The Basic Foreclosure Process

Foreclosure is what we are trying to avoid, so it is important to understand the process.

There is a common misconception that once a homeowner misses a payment, he is immediately in danger of foreclosure. The reality is that a foreclosure is a legal process that a lender must go through in order to take possession of a property for which it holds a mortgage.  The process for each state is different, however, the milestones that must be passed are typically the same.

  1. Default:  The homeowner must have missed at least one payment (depending on the state) if the property is to enter the foreclosure process. This can also be a missed payment to local taxing authority, a condo association, or a homeowners association.  The homeowner is typically not considered in default until the payment is more than 90 days past-due.
  2. Legal Notice:  The lender or for closing party must notify the owner that they are entering into the foreclosure process. This can be done through either personal service of a document, or if the owner cannot be located, through publication in a legal journal. In Florida, this is called a notice of the lis pendens is (or notice of a lawsuit).  In California, it is called Notice of Default or NOD.  In different states, it can also be referred to as a Complaint, Notice of Sale, or a Petition.
  3. Bank Sale or Auction Date:  The homeowner is informed that he has a bank sale or auction date, at which point the forclosing mortgage company will gain control of the property.  This is also the point at which the homeowner is required to vacate the property.  In Georgia, this is always the first Tuesday of each month.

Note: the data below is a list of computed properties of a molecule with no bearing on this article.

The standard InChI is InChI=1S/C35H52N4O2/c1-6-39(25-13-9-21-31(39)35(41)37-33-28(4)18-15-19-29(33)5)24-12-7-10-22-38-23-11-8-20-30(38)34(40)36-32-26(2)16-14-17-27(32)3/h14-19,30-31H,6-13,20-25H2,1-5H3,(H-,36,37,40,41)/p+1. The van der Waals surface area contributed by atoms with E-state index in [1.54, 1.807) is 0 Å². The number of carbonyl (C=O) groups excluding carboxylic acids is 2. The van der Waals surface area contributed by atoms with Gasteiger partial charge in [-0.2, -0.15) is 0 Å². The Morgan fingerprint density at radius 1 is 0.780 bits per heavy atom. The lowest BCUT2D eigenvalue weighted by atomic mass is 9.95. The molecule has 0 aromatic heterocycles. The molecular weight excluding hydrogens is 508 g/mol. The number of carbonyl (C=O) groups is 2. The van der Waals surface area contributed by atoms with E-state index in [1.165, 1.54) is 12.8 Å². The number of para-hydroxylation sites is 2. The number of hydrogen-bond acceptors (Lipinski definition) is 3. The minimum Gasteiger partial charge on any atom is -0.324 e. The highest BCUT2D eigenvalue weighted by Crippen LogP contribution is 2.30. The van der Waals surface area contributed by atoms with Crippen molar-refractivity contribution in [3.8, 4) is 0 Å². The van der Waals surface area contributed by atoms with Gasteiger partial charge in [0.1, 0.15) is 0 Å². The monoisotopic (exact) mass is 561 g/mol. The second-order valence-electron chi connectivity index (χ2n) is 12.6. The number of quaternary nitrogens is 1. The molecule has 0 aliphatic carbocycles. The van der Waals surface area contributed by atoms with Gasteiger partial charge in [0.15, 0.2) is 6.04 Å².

4. Redemption Period:  Not all states have a redemption period.  Georgia, for example, does not.  In the case of states where there is a redemption period, this is a period of time in which the homeowner may present payment to the bank and regained possession of his property.

Something to consider: in this current market, given the high volume of properties in distress, it is rare that a lender is able to meet these time frames. Each case is different, however most homeowners have between five months and two years between the last payment they were able to make and an eviction due to foreclosure.  Many lenders will stall a foreclosure as long as there is a viable offer on the property. In some states, a simple letter to the court stating that the house is for sale is enough to stall the foreclosure for up to 90 days.